“I charge extra for marriage counselling” I quipped as husband and wife gave me two contradictory lists of ‘must have’s’ for their new garden. We were all laughing but it’s not the first time that I have played referee when meeting design clients.
Have you considered hiring a designer but wondered how much it would cost, if you really needed one and how the whole design process works? Let me take some of the mystery out of it for you and explain how I do things as well as typical variants.
What skills does a designer have?
Typically a designer will be a trained horticulturalist with extensive hands-on plant knowledge, be an artistic visionary and see exciting possibilities where homeowners only see problems as well as demonstrable design skills that marry function and form. There are no qualifications legally required for someone to refer to themselves as a designer although many like myself have chosen to take a series of professional certifications in horticulture, have taken design and construction courses and are members of professional landscape design related organizations at a state or national level.
What services do designers offer?
This will depend on the size of the company. Many smaller businesses including mine offer hourly landscape consultations or garden coaching services to trouble shoot problems for you and give you ideas to get your started while teaching you about soils, plants, garden maintenance and anything else you need to know to be successful. These appointments are ideal for homeowners who want to learn more about their garden and how to take care of it.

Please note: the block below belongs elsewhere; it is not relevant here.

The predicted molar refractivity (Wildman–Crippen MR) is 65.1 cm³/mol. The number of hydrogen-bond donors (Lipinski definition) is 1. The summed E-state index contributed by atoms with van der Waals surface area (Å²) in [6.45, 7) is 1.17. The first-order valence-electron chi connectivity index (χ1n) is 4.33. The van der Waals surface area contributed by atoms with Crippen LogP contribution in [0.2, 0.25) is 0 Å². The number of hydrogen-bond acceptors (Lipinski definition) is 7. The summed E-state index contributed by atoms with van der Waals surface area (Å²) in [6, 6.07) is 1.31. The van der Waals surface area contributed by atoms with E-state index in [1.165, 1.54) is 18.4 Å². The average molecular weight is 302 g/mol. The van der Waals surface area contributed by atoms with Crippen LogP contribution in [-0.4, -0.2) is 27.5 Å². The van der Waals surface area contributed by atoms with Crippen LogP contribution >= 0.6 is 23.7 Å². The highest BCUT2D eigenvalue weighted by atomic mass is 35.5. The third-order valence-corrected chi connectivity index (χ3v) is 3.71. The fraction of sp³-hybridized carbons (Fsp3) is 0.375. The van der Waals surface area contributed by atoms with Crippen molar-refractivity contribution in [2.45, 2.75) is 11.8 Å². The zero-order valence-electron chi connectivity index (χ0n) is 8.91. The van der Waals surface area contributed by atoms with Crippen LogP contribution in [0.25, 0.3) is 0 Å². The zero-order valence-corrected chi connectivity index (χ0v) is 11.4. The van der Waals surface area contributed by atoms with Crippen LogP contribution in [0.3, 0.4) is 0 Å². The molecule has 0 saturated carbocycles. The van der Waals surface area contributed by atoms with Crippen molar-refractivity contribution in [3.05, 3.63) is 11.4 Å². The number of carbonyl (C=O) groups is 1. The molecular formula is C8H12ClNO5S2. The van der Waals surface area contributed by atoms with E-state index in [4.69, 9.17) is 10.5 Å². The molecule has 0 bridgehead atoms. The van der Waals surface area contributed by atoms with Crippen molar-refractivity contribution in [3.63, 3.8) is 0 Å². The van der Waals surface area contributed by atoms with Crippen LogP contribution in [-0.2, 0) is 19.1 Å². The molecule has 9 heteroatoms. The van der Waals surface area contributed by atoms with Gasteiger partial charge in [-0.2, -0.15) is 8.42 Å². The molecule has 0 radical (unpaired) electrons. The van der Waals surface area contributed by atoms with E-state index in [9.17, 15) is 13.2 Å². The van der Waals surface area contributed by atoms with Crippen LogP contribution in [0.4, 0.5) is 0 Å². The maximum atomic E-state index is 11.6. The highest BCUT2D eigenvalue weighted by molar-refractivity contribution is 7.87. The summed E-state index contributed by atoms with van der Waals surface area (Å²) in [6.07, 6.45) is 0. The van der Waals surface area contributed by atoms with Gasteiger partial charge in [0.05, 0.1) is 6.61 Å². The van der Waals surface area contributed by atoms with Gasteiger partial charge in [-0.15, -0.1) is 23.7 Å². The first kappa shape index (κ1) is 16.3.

The main focus of a designer, however, is to provide clients with a drawn landscape plan which may be rendered by hand or done on the computer. It is drawn to scale and includes plant names , location and quantity. Depending on the area being designed this drawing may include existing buildings, trees and lot lines. Many of us also provide a series of design notes detailing any suggested materials, containers, water features and art. I also include a typed plant list with hyperlinks for clients easy personal research.
Design-build companies will also offer installation of their designs using their crews and any specialist sub-contractors while design-only companies like mine will assist you in finding the right contractors for the installation; usually people we have worked with for many years. Some designers will only offer their design services if they are also installing the project while others are happy to design for the enthusiast DIY-er. Just ask! Your designer may offer an ongoing consulting service throughout the installation which gives you peace of mind that any necessary changes made along the way (and there are always a few) keep with the original design intent.
Your designer may also offer to procure, deliver and set out the plants for you if such an agreement works with the installation team. Since the designer will have selected that particular variety of plant for a reason (the exact shade of purple leaf matches the color of your outdoor cushions for example) I always recommend taking advantage of this so that any necessary substitutions due to availability of plant material still hold to the original design. Let’s face it a red-orange Heuchera may not be the best replacement for a coral-orange one even if they are both the same size and both like shade!
How do I find the right designer for my project?